Arch Linux is an independently-developed i686/x86-64 community distribution, based on a rolling-release model and targeted at competent GNU/Linux users which offers large binary repositories and excellent package management as well as a ports-like packaging system. Development focuses on a balance of minimalism, elegance, code correctness and modernity. Version 0.1 (Homer) was released March 11, 2002.
Arch provides a minimal environment upon installation, (no GUI), compiled for i686/x86-64 architectures. Arch is lightweight, flexible, simple and aims to be very UNIX-like. Its design philosophy and implementation make it easy to extend and mold into whatever kind of system you're building- from a minimalist console machine to the most grandiose and feature rich desktop environments available. Rather than tearing out unneeded and unwanted packages, Arch offers the power user the ability to build up from a minimal foundation without any defaults chosen for them. It is the user who decides what Arch Linux will be.
Unique package management
Arch is backed by an easy-to-use binary package system (pacman) that allows you to upgrade your entire system with one command. Pacman is coded in C and designed from the ground up to be lightweight, simple and very fast. Arch also provides a ports-like package build system (Arch Build System) to make it easy to build and install packages from source, which can also be synchronized with one command. You can even rebuild your entire system with one command. Everything is done quite simply and transparently. The rolling release model allows one-time installation and continuous seamless upgrades, without ever having to reinstall or perform elaborate system upgrades from one version to the next.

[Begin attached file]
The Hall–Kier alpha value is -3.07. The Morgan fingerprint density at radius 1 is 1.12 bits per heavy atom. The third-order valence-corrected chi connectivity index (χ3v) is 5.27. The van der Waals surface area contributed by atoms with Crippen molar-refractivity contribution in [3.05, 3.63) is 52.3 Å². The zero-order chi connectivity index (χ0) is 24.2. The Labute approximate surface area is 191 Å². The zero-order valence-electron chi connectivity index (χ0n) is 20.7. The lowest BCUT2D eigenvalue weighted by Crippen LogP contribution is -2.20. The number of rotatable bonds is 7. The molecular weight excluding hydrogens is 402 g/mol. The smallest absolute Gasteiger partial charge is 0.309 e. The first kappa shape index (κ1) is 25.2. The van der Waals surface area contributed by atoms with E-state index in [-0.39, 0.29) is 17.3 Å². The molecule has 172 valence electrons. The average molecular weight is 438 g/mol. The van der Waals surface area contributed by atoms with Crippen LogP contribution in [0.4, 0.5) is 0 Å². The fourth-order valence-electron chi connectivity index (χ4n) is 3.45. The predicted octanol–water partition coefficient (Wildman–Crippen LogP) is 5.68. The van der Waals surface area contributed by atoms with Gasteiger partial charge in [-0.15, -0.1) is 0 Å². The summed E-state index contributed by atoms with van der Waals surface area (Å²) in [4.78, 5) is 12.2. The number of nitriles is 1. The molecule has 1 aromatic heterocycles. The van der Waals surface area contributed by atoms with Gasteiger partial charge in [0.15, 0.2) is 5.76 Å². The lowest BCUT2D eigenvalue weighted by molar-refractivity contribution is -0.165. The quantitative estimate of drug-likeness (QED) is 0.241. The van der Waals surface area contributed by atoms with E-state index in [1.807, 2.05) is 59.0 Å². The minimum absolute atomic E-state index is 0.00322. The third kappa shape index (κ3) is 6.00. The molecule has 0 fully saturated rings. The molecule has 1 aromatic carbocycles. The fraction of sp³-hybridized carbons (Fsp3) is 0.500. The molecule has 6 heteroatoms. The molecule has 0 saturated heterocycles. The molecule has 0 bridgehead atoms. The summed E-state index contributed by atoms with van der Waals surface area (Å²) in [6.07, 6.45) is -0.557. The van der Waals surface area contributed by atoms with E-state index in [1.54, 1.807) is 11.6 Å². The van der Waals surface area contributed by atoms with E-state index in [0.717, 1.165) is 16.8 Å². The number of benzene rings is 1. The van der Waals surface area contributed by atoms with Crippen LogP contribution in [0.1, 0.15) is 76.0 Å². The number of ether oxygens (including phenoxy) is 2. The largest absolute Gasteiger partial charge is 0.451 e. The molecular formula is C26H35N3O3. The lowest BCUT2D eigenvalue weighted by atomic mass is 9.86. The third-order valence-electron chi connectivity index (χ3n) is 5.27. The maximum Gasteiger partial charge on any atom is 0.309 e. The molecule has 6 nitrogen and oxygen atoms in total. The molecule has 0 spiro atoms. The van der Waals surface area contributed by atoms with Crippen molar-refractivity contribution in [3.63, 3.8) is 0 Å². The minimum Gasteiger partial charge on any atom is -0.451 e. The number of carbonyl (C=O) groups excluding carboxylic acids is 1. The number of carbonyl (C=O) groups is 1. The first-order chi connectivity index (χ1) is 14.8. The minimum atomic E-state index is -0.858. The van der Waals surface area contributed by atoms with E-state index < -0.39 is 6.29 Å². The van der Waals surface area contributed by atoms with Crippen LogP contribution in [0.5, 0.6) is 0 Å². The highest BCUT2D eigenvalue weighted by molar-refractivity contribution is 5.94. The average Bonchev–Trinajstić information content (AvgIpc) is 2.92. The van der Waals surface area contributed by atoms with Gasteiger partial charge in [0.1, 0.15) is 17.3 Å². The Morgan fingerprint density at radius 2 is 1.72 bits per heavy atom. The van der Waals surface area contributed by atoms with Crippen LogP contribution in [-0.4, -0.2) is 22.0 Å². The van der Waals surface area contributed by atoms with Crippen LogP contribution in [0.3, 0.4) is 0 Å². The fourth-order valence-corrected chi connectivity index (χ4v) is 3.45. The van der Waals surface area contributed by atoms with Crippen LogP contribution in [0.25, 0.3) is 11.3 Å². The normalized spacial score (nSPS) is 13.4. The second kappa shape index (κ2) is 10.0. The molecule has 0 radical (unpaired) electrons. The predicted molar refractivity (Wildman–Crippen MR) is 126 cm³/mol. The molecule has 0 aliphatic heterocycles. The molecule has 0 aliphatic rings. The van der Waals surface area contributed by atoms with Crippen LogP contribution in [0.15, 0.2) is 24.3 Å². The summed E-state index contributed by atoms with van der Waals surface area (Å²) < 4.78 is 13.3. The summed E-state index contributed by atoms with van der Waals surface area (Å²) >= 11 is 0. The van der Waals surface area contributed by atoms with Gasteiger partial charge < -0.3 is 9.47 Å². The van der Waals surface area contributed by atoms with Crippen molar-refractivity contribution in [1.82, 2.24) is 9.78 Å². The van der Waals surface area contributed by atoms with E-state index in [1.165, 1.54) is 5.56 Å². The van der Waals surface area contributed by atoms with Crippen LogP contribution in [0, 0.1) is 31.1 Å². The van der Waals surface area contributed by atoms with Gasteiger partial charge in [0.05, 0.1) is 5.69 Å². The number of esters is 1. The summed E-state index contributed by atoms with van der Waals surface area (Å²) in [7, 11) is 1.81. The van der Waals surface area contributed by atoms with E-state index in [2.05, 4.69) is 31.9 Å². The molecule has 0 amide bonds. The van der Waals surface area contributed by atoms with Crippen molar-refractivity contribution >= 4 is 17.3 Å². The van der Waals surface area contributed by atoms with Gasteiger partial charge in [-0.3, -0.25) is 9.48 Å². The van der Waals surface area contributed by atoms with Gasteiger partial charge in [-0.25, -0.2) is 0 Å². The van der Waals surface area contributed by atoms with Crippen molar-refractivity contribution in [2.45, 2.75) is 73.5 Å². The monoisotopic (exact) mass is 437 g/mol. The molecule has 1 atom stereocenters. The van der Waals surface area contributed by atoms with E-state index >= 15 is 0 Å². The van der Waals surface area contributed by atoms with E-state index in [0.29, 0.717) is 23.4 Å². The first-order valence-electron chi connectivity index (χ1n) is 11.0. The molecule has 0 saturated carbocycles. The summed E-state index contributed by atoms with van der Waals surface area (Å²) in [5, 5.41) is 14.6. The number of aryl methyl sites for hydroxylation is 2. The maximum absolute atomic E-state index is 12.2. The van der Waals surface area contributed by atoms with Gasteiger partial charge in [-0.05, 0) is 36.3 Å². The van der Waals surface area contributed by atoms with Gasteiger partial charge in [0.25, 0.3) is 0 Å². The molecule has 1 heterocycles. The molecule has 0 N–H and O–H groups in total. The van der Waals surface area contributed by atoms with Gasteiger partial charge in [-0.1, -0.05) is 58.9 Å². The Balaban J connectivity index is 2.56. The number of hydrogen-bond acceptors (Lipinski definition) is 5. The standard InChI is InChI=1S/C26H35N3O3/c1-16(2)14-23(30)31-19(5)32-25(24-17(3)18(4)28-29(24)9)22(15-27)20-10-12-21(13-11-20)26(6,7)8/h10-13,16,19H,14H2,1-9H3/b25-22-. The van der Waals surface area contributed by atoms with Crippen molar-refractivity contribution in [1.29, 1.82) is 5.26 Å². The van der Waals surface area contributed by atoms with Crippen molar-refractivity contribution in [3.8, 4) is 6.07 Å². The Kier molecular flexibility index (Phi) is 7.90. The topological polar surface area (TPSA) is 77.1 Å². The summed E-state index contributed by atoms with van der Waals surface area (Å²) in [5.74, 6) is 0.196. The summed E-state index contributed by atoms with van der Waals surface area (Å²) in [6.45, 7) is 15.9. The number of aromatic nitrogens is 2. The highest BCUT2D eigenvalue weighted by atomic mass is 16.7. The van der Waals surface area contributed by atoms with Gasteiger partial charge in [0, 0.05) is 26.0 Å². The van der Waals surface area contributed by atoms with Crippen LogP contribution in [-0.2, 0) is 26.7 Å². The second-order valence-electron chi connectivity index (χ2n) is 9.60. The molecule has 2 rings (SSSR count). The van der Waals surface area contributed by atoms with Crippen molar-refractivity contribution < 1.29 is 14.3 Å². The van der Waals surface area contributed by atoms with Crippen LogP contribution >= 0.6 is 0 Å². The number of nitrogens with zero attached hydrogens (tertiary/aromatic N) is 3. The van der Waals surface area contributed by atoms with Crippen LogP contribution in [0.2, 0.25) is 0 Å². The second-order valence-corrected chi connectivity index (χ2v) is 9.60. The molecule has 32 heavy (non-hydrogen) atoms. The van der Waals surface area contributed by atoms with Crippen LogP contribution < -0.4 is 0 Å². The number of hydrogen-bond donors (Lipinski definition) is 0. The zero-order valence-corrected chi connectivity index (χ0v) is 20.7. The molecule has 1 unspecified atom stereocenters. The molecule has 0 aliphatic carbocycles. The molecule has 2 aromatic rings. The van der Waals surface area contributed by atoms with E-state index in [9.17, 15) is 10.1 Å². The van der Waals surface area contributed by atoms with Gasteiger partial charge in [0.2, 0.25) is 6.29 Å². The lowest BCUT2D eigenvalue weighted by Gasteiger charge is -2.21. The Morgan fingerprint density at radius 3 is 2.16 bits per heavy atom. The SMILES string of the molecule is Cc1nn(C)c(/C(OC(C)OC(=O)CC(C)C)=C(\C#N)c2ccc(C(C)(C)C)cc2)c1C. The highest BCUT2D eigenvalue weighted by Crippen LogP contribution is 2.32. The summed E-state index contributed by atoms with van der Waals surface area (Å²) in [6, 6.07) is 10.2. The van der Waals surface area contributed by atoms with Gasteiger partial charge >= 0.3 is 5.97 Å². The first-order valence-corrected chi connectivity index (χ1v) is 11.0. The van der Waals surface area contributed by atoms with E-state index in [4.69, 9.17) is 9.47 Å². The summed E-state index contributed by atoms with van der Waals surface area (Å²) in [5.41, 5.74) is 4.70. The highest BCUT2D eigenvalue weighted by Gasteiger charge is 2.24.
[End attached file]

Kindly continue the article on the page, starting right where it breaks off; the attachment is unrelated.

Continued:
Arch Linux strives to maintain the latest stable version of its software, based on a rolling-release system. We currently support a streamlined core package set for the minimal i686 and x86-64 base systems, thousands of additional, high-quality binary packages among both developer and user maintained repositories, and many thousands of PKGBUILD scripts, for building and packaging from source. Arch provides non-patched, vanilla software; packages are offered from pure upstream sources, how the author originally intended it be distributed. Patching only occurs in extremely rare cases, to prevent severe breakage in the instance of version mismatches that may occur within a rolling release model. Arch incorporates many of the newer features available to GNU/Linux users, including modern filesystems (Ext2/3/4, Reiser, XFS, JFS), LVM2/EVMS, software RAID, udev support and initcpio, as well as the latest available kernels.
The Arch Way is a philosophy aimed at keeping it simple. The Arch Linux base system is quite simply the minimal, yet functional GNU/Linux environment; the Linux kernel, GNU toolchain, and a handful of optional, extra command line utilities like links and Vi. This clean and simple starting point provides the foundation for expanding the system into whatever the user requires.
Arch's simple init system is heavily inspired by the *BSD way of incorporating calls from a single file (rc.conf) rather than a convoluted directory structure containing dozens of symlinks for each runlevel.
System configuration is achieved through editing simple text files.
Arch's home page is at http://www.archlinux.org/ where you can also find links to the user forums, official documentation, and everything else that is Arch. You can also read The Arch Way for a bit more insight in case you missed it here.